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@bitprophet bitprophet commented Jan 3, 2020

In the weeds at this point, trying to clean up any low hanging TODOs. Right now it's "can we easily let folks interrupt/terminate an async Promise?". Seems like it should be easy - just have them call (directly or via a wrapper) Runner.send_interrupt().

However in practice (as in, using Local by hand), something falls down here. wait runs to completion because neither of the 'done' sentinels (process is finished, dead threads) get tripped, even though we appear to be writing the interrupt to process stdin the same way we do synchronously.

The code called in both cases should be the same (the literal only difference is whether the new Runner._finish() is called immediately or via the Promise's join) so my gut says it's to do with how async deigns not to spin up the stdin handling thread - a Ctrl-C from a human operator is probably triggering EOF or similar in our stdin, which kills its thread, which may be triggering the dead-io-threads check.

Been a while since I wrote/read that stuff so need to check, but if I'm right, it means that I should be able to reproduce it in the synchronous case by saying in_stream=False.

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@bitprophet bitprophet commented Jan 3, 2020

That itself isn't it, in either case - cannot repro w/ async=False, in_stream=False; and temporarily making it so async=True does not imply in_stream=False, also does not make a difference.

Even more interesting, I realized that Ctrl-C after calling join also works great to shut things down.

What's the difference? Wondering if this boils down simply to the lack of a real Ctrl-C; is this just a process group thing? Ctrl-C in controlling terminal is signaling to both Python (KeyboardInterrupt) and the subprocess (SIGINT, iirc) and our writing of the interrupt sequence to proc stdin is, at least for my test case (sleep 10) extraneous?

This seems to be correct - in regular Python REPL (which does not mask Ctrl-C like ipython does - glad I noticed that early), Ctrl-C'ing after obtaining the Promise and before calling Promise.join(), causes the subsequent join() to immediately return and see exitcode 2, as expected (I never wrote this down above, but in the bad case, the exitcode is always 0, as if the subproc never got interrupted).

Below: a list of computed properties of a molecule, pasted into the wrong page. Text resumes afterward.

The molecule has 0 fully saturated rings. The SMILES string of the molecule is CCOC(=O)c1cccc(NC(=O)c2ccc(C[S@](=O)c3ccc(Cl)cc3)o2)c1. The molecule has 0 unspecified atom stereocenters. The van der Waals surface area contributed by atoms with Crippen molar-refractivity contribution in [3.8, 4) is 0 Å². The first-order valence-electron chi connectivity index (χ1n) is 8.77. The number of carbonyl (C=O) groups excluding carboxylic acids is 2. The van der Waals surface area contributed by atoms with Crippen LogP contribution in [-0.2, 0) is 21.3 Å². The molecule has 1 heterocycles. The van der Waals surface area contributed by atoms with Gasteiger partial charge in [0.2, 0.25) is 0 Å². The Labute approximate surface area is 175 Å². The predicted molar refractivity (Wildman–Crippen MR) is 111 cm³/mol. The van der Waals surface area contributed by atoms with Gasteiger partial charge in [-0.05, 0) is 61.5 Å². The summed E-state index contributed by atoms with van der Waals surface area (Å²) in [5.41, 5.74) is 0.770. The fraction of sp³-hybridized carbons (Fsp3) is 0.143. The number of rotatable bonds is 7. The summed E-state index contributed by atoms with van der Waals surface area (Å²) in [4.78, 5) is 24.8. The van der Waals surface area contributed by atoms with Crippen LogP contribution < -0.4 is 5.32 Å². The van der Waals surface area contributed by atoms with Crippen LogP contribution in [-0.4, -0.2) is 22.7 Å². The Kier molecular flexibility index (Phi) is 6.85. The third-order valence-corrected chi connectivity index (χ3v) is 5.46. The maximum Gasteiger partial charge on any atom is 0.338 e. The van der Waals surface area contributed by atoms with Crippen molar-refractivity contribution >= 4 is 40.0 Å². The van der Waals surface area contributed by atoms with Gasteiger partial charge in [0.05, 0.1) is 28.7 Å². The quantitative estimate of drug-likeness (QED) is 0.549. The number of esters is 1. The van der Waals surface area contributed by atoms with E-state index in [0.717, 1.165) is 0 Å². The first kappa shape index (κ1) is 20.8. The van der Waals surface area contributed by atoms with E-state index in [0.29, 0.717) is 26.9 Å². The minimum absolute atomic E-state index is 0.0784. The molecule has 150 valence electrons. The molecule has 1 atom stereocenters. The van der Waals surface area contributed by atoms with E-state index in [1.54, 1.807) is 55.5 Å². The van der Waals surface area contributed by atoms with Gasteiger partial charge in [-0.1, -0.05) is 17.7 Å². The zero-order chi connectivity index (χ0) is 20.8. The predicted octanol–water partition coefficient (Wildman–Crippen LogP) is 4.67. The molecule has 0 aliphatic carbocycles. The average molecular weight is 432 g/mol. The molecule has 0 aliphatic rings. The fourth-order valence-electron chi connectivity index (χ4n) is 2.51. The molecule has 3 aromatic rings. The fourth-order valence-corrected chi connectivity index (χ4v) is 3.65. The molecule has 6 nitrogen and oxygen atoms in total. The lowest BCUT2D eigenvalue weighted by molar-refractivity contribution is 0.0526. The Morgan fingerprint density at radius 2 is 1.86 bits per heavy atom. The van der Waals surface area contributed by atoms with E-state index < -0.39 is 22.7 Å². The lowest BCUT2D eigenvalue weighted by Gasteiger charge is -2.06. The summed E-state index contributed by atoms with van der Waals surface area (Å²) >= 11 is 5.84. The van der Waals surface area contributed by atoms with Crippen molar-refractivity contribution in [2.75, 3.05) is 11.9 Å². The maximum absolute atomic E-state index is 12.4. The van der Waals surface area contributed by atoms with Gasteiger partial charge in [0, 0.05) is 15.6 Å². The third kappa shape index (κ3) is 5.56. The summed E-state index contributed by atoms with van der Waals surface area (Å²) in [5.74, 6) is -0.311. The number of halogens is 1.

Arguably this means send_interrupt() wants to both submit the interrupt code AND signal the child explicitly, but I'd rather not change its semantics at this point. Seems better to have Promise grow a method to do that - which I wanted to do anyway because send_interrupt has a slightly weird API requiring an exception argument, having folks stick a None in there would have been stupid.

If I can't get that to work nicely soon I'll just punt on it, as it's non-critical.

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@bitprophet bitprophet commented Jan 3, 2020

I might punt - I can see how to make the interrupt work for Local, but it's thornier for Fabric's Remote runner. There's no clean way to send signals to a remote subprocess w/o additional out-of-band subprocesses, and on top of that, while all we "really" need here is send_interrupt, having to deal with a send_signal method that is implemented in Local but a quiet no-op in Runner (allowing Promise's one-two punch of "interrupt sequence + actual signal" to succeed), feels gross.

Probably gonna push a branch/issue with the partial work on this, and pick it up later if enough folks clamor for that.

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@bitprophet bitprophet commented Jan 3, 2020

OK this is done enough besides making sure that as-is (without the explicit interrupt shit above) Fabric 2 can work well enough with it. Once that's squared away (hopefully in a way where Fabric >=2,<=2.5 can still use Invoke >=1.4 w/o exploding) should be time to release.

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@bitprophet bitprophet commented Jan 4, 2020

After spending entirely too much time getting fabric's test suite un-slow again (for 100% unrelated reasons. Entropy: a thing) it looks like this all Just Works over there with no additions required and no major issues - both keywords tested.

bitprophet added a commit that referenced this issue Jan 4, 2020
Fixes #637

Also re #682 (insofar as it impacts an implicit hide=True when asynchronous=True)
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@bitprophet bitprophet commented Jan 4, 2020

1.4.0 going up momentarily!

@bitprophet bitprophet closed this Jan 4, 2020